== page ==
Apocalypse, the Future, Capitalism

Apocalyptic Paradoxes

Leaving the movie I was struck by the fact that most of the stories people in our culture tell about organized resistance against oppression are set in dystopias created in the wake of a cataclysm. And indeed, apocalyptic events seem to be the only thing most people believe can bring an end to capitalism. From people praying and organizing to bring about the collapse of civilization, to people stocking bunkers with food, guns, and gold, to rumors of the wealthy fearing retaliation, the sense that we are on the verge of apocalyptic change seems to have a powerful grip on the imaginations of many.–Sean Donahue on Gods and Radicals

Donahue goes to Žižek and Benjamin, so I approve of that conceptual territory.

Although millenarism has been around forever, I think much of the longing for apocalypse comes out of a sense of hopelessness about changing bad circumstances. I know many X’ers would wake up to an apocalypse and say, Finally! Now I don’t have to go to work and can do something else. That’s how much many of us dislike the reality our parents fashioned for us, that capitalist world where we are forced to sacrifice our time and energy to feed capital and production and commodity.

That said, the roots of millenarism often go back to that longing for some end to present circumstances against some authoritarian, inequal, oppressive structure–despotism, aristocracy, feudalism, slavery, etc. Capitalism and the various modes of discontent it generates are merely (one of?)[1] the most recent. In many ways, that longing reflects a broader and more intense version of the belief found within many faiths that runs something like this: Things will be better in the next life–heaven, oblivion, reincarnation–if I can put up with this one life right now. Both views can end up becoming paths of subjection and submission to what’s causing that longing in the first place. Don’t upset the present order. It’s been ordained by divinity. Be nice and obey. Things will be better when you’re dead. This belief is what undergirded, say, the Tudor’s view against rebellion in the Church of England’s Homily against Disobedience and Willful Rebellion, which premises disobedience and rebellion as essentially diabolic and Luciferian acts and thus as also rebellion against divinity. Royal apologists made many similar divine righty arguments on the inherency of kingship. Even if you had a tyrannical sovereign who was a moral monster, God ordained that sovereign to be your monarch as punishment to you, the people. To act against the tyrant would be to act against God. Not everyone accepted or bought into this view–Michel de Montaigne, Niccolo Machiavelli, and others in the Renaissance in Western Europe advocated resistance and action (or tyrannicide) of various kinds, modes, and degrees. The classical tradition became one intellectual territory to draw upon for imagining other ways of living and for imagining how the world might be. Ultimately, capitalism became one of the forces that helped upset and upend monarchy and aristocracy in its old forms.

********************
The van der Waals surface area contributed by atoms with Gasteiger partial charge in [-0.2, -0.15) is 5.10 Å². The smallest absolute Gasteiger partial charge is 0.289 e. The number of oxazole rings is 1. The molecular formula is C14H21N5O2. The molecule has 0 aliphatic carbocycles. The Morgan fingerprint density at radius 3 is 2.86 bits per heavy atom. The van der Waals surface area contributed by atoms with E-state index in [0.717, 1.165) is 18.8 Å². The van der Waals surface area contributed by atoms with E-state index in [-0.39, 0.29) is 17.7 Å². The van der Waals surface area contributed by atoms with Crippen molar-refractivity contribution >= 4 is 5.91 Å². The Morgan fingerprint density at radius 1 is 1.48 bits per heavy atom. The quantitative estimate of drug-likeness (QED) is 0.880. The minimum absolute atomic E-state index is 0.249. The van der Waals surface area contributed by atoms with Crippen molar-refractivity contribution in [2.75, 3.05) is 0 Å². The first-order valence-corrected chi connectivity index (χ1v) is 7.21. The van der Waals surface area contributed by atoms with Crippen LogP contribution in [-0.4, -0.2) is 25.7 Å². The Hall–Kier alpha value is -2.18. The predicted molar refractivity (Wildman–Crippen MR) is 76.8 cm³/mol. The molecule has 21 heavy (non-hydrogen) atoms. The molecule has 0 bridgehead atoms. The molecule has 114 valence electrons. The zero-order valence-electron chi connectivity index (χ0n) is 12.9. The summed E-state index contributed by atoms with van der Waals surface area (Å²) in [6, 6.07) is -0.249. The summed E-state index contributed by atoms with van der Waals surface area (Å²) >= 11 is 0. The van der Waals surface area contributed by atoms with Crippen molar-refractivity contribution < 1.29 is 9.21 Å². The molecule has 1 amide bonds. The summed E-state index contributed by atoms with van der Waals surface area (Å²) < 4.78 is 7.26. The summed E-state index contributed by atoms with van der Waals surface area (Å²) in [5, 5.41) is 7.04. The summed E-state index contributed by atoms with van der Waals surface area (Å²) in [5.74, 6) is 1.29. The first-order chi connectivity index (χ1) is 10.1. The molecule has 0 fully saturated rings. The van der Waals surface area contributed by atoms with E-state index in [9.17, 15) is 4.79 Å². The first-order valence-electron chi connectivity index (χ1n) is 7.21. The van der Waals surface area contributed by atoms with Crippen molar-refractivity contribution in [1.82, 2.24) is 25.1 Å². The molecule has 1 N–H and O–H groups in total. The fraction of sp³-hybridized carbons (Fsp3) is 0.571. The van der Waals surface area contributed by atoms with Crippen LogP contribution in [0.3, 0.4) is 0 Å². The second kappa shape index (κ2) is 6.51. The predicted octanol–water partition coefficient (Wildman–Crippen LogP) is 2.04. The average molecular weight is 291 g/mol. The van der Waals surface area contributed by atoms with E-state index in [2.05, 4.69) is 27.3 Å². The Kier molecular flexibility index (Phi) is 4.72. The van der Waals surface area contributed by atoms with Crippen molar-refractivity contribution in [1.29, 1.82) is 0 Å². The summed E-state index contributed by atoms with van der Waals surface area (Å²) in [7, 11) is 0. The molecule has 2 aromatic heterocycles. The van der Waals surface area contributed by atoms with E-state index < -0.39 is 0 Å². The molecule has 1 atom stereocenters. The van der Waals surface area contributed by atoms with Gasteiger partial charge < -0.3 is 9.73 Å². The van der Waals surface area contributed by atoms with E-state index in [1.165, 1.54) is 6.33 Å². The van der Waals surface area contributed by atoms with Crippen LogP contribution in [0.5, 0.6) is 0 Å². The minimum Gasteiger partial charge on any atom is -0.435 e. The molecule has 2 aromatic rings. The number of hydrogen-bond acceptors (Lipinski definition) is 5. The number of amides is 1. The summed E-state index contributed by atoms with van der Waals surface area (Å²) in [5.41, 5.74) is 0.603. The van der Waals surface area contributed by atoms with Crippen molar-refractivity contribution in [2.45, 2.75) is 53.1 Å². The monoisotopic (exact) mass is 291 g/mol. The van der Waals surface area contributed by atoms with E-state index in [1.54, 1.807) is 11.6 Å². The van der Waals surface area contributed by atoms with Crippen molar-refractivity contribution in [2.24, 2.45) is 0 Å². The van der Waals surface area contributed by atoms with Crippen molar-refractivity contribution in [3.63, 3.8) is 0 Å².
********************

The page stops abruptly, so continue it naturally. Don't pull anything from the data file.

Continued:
All that said, let me also say that other expressions of these faiths can also point to emancipatory possibilities and paths towards freedom and empowerment. Any faith with a moral and ethical core (all of them, I think?) can inspire persons to act in the interests of power, love, and freedom. Any person willing to act with compassion and a willingness to empathize with others can do so.

I wrote about the Future and Apocalypse previously, but not in a particularly coherent, rhetorical manner. Mind you, that’s not this blog’s primary purpose, so.

[1] Patriarchy/misogyny! Racism/nationalism. That’s right. Let’s not forget those.

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